ForeWord Reviews

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The Bridges in Edinburgh

Foreword Review

The wordplay in the title sets the stage for a book that is both travel guide and fast-paced mystery. The publisher intends to create bridges of understanding among cultures through its “Going to” series. “Bridges” is also the name of an American family on vacation in Europe. The Bridges daughters hope to spend the last week of their trip in Italy or Spain, but instead, their father takes them to Scotland to stay at the home of his distant cousin, Angus.

Intrigue abounds shortly after they are shown to their rooms. The late Uncle Ambrose, a prankster, promised to leave his estate (including the lovely house in which Angus lives) to whichever relative—either the good Angus or the evil Tammie—is the first to solve a series of riddles. Angus is flustered, certain that he can’t succeed within the week allowed. Robin Bridges, age fourteen, is up to the task; she reads mysteries and draws extensively on what she has learned from the classics. She and her twelve-year-old sister, Jo, look for clues by learning about the landmarks and history of Edinburgh.

Tammie is sometimes a step ahead, but at other times, she is thwarted by the girls’ resourcefulness. Jo and Robin are also puzzled by mysterious doings at the mansion: Nelly, the housekeeper, is unfriendly, and their room is haunted. Their parents become increasingly alarmed by dangerous events, and inadvertently put the girls in harm’s way by grounding them in the mansion.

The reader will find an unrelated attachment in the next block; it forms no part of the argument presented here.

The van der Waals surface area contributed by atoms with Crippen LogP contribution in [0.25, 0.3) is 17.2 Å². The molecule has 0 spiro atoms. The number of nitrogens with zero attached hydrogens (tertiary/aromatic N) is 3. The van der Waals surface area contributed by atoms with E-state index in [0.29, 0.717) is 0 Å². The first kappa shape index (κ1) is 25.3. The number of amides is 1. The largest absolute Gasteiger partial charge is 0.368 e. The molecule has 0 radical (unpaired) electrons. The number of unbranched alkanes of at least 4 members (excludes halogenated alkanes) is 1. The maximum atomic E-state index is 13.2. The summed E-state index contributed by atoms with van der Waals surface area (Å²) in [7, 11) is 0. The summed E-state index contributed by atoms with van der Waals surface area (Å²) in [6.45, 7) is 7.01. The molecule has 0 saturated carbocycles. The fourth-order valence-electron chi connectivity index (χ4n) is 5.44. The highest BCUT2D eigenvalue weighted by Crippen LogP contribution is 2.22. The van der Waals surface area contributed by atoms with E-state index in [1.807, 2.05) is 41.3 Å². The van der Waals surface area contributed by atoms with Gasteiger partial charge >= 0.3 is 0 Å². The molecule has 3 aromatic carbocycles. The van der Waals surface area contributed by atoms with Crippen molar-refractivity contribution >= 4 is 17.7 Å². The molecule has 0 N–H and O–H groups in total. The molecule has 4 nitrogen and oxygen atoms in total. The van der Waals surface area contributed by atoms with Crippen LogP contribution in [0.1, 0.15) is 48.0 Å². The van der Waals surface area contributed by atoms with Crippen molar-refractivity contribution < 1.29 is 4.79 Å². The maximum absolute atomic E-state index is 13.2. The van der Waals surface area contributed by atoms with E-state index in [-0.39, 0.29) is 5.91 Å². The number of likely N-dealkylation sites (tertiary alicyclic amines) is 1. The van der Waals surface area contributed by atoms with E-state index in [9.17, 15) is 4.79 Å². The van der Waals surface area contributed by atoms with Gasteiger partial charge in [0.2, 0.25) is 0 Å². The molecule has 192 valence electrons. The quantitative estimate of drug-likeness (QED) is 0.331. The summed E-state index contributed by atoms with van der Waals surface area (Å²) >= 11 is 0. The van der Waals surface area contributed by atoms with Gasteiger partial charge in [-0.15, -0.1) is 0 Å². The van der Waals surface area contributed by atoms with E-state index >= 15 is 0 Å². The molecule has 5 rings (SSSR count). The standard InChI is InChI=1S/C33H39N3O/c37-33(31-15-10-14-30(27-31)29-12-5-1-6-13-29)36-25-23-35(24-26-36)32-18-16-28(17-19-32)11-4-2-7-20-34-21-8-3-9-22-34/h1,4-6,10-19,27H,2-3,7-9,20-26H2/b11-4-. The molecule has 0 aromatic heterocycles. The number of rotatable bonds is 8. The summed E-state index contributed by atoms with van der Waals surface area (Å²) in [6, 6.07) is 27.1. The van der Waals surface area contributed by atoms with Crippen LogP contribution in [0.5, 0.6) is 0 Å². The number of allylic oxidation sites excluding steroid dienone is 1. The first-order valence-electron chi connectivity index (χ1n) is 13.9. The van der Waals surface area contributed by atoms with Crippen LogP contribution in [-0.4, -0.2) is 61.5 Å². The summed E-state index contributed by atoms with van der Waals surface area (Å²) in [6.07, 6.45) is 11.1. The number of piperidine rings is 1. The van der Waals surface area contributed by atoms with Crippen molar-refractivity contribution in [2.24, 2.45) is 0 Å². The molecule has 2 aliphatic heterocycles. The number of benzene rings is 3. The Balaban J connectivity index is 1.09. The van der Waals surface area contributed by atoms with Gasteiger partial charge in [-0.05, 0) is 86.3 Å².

The author has written dozens of books, including The Bridges in Paris, The Bridges in London, and several “Know-Nothings” books. She also teaches creative writing at the New School University in New York City. Here, she deftly accomplishes her mission to entertain, educate, and break down stereotypes. To escape bondage in order to find the final clue, Robin persuades their guard to free them, telling him that they would really like to explore Edinburgh for just an hour. His stereotypical view of the United States, based on TV and movies, is that it is filled with violence and criminals. When he volunteers that it must be terrible to live where it is so unsafe, Robin seizes the opportunity to gain his sympathy and their freedom.

The book provides nifty references like maps, tour information, and Web sites. The series includes adventures in Mexico, Paris, and London, plus American cities. The books’ action and intrigue will keep young readers engaged. Families who read these volumes will find the familiar refrain “Are we there yet?”transformed from a complaint into a desire to explore.

Linda Salisbury